Cyberstalkers are using this Windows 11 tool to track iPhone users — how to stay safe

 iPhone 14 Plus shown held in hand
iPhone 14 Plus shown held in hand

Using one of the best iPhones with a Mac is a seamless experience, but the same can’t be said if you use a Windows PC, which is why Microsoft released its Phone Link app for Windows 11 earlier this year.

With Phone Link installed on a Windows laptop or desktop, you can use your iPhone right from your PC to make and take calls, use iMessage and view all of your incoming notifications, which can be really useful. However, according to a new report from the spyware detection company Certo Software, Phone Link is already being abused by cyberstalkers.

Over the course of the last few weeks, several of the firm's users have reported that cyberstalkers have been abusing the Phone Link app to spy on their iPhones. Following Certo’s investigation into the matter, it found that it’s actually really easy for potential cyberstalkers to set up Phone Link on someone else’s iPhone.

To make matters worse, there are “no obvious signs that the iPhone user’s data is being shared”. If a cyberstalker has physical access to a victim’s iPhone, they can set up Phone Link with their own Windows PC and then use the app to read the victim's messages on a PC and see who they’re communicating with via the connected iPhone.

Abusing Phone Link to spy on iPhone users

Microsoft designed Phone Link in such a way that the app is easy to set up and essentially, all a cyberstalker needs to do is scan a QR code on their PC using a victim’s iPhone to establish a Bluetooth connection.

From here, they just need to enable a few options on the iPhone to start sharing information from it with their PC. However, Certo points out that cyberstalkers can only view a user’s iMessage history after setting up Phone Link. That means they can't snoop on messages sent or received before connecting the iPhone to the Phone Link app.

While using iMessage and making and receiving phone calls is the main functionality of the Phone Link app, it also allows you to see all of the incoming notifications from an iPhone including the contents of these notifications.

Surprisingly, even if an iPhone is configured to not show notification content until it’s unlocked, the Phone Link app will still show this information regardless of whether this iPhone setting is enabled or not. This can allow a cyberstalker to see other sensitive information including WhatsApp messages or notifications from banking apps.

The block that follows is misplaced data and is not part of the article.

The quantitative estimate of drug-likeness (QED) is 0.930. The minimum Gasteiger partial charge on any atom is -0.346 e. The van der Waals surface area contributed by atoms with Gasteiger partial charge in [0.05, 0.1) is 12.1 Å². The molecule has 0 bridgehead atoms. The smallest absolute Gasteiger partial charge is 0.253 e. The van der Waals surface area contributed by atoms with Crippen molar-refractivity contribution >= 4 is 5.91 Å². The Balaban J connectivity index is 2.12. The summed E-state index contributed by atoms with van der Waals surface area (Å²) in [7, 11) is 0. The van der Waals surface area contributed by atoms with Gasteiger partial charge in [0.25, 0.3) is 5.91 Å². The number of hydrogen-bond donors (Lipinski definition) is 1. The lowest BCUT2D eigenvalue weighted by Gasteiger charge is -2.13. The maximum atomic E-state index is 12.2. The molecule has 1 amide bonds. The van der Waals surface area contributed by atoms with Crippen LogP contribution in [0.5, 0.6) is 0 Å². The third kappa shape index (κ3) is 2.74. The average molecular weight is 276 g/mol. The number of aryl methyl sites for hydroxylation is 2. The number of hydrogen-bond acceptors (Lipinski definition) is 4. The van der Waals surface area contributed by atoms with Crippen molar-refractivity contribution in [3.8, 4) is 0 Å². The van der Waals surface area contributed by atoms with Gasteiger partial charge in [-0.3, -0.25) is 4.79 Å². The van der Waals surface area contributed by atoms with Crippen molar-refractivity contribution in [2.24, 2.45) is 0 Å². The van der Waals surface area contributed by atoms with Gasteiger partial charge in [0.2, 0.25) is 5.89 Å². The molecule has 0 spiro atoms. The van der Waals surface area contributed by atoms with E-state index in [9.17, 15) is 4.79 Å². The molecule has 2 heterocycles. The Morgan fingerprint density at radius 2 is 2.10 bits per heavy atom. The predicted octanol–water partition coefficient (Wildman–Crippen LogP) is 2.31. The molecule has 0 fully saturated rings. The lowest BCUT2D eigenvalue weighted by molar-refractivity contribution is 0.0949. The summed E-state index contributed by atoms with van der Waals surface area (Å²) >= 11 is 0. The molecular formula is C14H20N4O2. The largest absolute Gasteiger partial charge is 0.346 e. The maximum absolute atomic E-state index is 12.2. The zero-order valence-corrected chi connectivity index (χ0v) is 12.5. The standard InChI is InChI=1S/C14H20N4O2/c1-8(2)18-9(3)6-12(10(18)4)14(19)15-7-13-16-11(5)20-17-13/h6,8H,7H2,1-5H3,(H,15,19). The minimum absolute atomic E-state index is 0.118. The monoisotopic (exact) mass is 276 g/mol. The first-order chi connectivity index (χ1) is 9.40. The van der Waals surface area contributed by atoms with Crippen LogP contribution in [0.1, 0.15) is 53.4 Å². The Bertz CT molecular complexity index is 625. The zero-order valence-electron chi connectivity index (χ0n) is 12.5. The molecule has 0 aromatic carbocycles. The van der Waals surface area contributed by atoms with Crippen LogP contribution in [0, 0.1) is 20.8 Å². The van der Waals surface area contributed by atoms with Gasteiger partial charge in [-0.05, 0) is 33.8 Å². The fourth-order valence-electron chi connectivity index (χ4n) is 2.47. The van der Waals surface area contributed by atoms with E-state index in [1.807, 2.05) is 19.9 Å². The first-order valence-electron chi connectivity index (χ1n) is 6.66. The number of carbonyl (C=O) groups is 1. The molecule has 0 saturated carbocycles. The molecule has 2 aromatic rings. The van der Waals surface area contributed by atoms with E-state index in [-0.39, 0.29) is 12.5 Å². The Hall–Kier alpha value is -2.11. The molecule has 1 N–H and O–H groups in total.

While Microsoft will likely make some changes to its Phone Link app following this discovery, Certo has a fix that you can apply right now to stay protected from cyberstalkers abusing the app to spy on you through your iPhone.

How to prevent cyberstalkers from spying on you through Phone Link

A woman looking at a smartphone while using a laptop
A woman looking at a smartphone while using a laptop

To check to see whether or not someone else has set up the Phone Link app using your iPhone, you need to head to the device’s Bluetooth settings menu by going to Settings and then Bluetooth.

Here you’ll find another option called My Devices that allows you to see all of the Bluetooth devices connected to your iPhone. Carefully look through the list for any devices you don’t recognize and you want to pay close attention for those that have the options Show Notifications or Share System Notifications enabled.

If there are any devices you don’t recognize with these options enabled in the list, tap on Forget this Device to unpair it from your iPhone. Likewise, you can also disable Bluetooth entirely if you’re not using Bluetooth headphones or other Bluetooth-enabled devices with your iPhone.

At the same time, Certo recommends checking to see if there are any other Face IDs or Touch IDs set up on your iPhone, as they can provide another way for stalkers to access your messages and other data.

Microsoft and Apple will likely address this security loophole soon but there is a possibility that it could be exploited by spyware makers to create espionage tools that take advantage of it.

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